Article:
For the past couple weeks I’ve been writing about how to protect your database from a SQL injection attack. Today, we will keep the trend going by looking at how implicit unicode conversions can leave your data vulnerable.
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What’s a homoglyph?
A homoglyph is a character that looks like another character. l (lowercase “L”) and 1 (the number) are considered homoglyphs. So are O (the letter) and 0 (the number).
Homoglpyhs can exist within a character set (like the Latin character set examples above) or they can exist between character sets. For example, you may have the unicode apostrophe ʼ, which is a homoglyph to the Latin single quote character
How does SQL Server handle unicode homoglyphs?
Funny you should ask. If you pass in a unicode character to a non-unicode datatype (like char), SQL implicitly converts the unicode character to its closest resembling non-unicode homoglyph.
To see this in action, we can use the unicode apostrophe from the example above:
CAST(N'ʼ' AS nchar) AS UnicodeChar,
CAST(N'ʼ' AS char) AS NonUnicodeChar
You can see in the second column SQL automatically converted the apostrophe to a single quote:
Unicode Homoglyph SQL Injection
I know you aren’t the kind of person who would ever write your own security functions when solid, safe, and tested functions like the above are available. However, just this one time let’s pretend you think you can outsmart a hacker by writing your own quote delimiting code.
Using the same dataset as last week, let’s create a new stored procedure that is going to return some data from a user’s profile:
DROP PROCEDURE IF EXISTS dbo.GetProfile
CREATE PROCEDURE dbo.GetProfile
-- Add quotes to escape injection...or not?
SET @Username = REPLACE(@Username, '''','''''')
DECLARE @Query varchar(max)
SET @Query = 'SELECT
UserName = ''' + @Username + '''
Instead of using sp_executesql or QUOTENAME(), let’s try to write our own clever REPLACE() function that will replace single quotes with two sets of single quotes. This should, in theory, prevent SQL injection.
If we test out a “normal” attempt at SQL injection, you’ll notice this logic works great. Give yourself a pat on the back!
However, if we pass in a unicode apostrophe…:
The reason this happens is because we declared our @Query parameter as varchar instead of the unicode nvarchar. When we build our dynamic SQL statement, SQL implicitly converts the nvarchar @Username parameter to the non-unicode varchar:
So if I replace apostrophes will that make me safe?
I know it seems like black listing/replacing the unicode apostrophe would solve all of our problems.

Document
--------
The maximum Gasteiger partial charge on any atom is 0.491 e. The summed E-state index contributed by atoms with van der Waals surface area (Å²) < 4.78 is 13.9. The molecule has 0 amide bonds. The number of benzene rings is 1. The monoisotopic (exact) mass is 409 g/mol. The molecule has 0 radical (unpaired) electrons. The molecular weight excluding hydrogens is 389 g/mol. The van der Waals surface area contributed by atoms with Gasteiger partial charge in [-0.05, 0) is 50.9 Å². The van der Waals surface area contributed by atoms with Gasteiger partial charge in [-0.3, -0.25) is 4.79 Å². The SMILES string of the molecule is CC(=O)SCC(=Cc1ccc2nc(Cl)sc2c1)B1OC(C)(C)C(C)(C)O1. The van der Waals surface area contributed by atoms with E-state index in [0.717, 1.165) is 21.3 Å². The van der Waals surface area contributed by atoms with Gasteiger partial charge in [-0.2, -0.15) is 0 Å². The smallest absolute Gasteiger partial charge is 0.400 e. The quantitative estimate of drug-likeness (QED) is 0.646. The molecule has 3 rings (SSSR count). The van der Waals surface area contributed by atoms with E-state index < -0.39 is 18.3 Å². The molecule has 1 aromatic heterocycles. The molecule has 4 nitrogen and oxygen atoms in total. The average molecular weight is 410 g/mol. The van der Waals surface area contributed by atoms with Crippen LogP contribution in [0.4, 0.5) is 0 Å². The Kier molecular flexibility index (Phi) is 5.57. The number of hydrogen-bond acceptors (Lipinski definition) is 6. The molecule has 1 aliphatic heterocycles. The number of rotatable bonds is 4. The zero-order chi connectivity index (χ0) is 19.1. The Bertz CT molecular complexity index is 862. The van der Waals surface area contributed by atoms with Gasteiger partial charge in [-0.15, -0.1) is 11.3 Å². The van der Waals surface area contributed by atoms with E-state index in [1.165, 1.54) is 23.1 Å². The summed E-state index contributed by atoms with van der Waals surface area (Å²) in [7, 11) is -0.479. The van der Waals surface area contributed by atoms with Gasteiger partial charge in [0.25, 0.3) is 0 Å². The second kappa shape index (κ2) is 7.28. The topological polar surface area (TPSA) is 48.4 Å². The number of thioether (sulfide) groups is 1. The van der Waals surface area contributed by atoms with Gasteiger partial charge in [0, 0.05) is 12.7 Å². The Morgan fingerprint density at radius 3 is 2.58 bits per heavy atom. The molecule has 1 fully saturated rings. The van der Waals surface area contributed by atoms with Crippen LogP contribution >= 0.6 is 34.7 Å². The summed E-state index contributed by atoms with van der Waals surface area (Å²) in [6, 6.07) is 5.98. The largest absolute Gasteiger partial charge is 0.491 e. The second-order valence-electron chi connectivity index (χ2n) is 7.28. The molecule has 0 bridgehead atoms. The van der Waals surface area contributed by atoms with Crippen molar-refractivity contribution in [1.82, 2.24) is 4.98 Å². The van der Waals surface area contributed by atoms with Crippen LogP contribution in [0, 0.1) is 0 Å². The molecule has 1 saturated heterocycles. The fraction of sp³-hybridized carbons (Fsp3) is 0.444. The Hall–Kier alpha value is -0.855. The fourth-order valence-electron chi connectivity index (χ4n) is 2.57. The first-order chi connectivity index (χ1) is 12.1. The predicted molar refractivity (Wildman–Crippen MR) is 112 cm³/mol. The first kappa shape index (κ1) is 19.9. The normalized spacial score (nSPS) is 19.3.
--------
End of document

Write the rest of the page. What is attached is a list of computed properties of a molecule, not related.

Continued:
And it would…in this scenario only. There are more unicode homoglpyhs than just an apostrophe though.
Out of curiosity I wrote a script to search through the unicode character space to see what other homoglyphs exist:
DECLARE @FirstNumber INT=0;
-- number of possible characters in the unicode space
DECLARE @LastNumber INT=1114112;
WITH Numbers AS (
SELECT @FirstNumber AS n
SELECT n+1 FROM Numbers WHERE n+1<=@LastNumber
), UnicodeConversion AS (
n AS CharacterNumber,
CASE CAST(NCHAR(n) as CHAR(1))
WHEN '''' THEN NCHAR(n)
WHEN ';' THEN NCHAR(n)
END AS UnicodeCharacter,
CAST(NCHAR(n) as CHAR(1)) AS ASCIICharacter
UnicodeCharacter IS NOT NULL
OPTION (MAXRECURSION 0)
Although the characters in the above screen shot might look similar, they are actually homoglyphs.
I decided to only search for single quotes and semi-colons since they are frequently used in SQL injection attacks, but this by no means is an extensive list of all of the characters you would want to blacklist.
Not only would it be very difficult to confidently blacklist every dangerous homoglyph, but new characters are being added to unicode all of the time so maintaining a black list would be a maintenance nightmare. Especially if the person maintaining this code in the future isn’t familiar with these types of injection attacks.
And don’t be cheeky thinking you can filter out dangerous SQL keywords either — even if you REPLACE(@Username,’SELECT’,”), just remember someone can come by and pass in a value like ‘ŚεℒℇℂƮ’.
Don’t write your own security functions — they will fail.
Your best protection against SQL injection is to not use dynamic SQL. If you have to use dynamic SQL, then use either sp_executesql and QUOTENAME().
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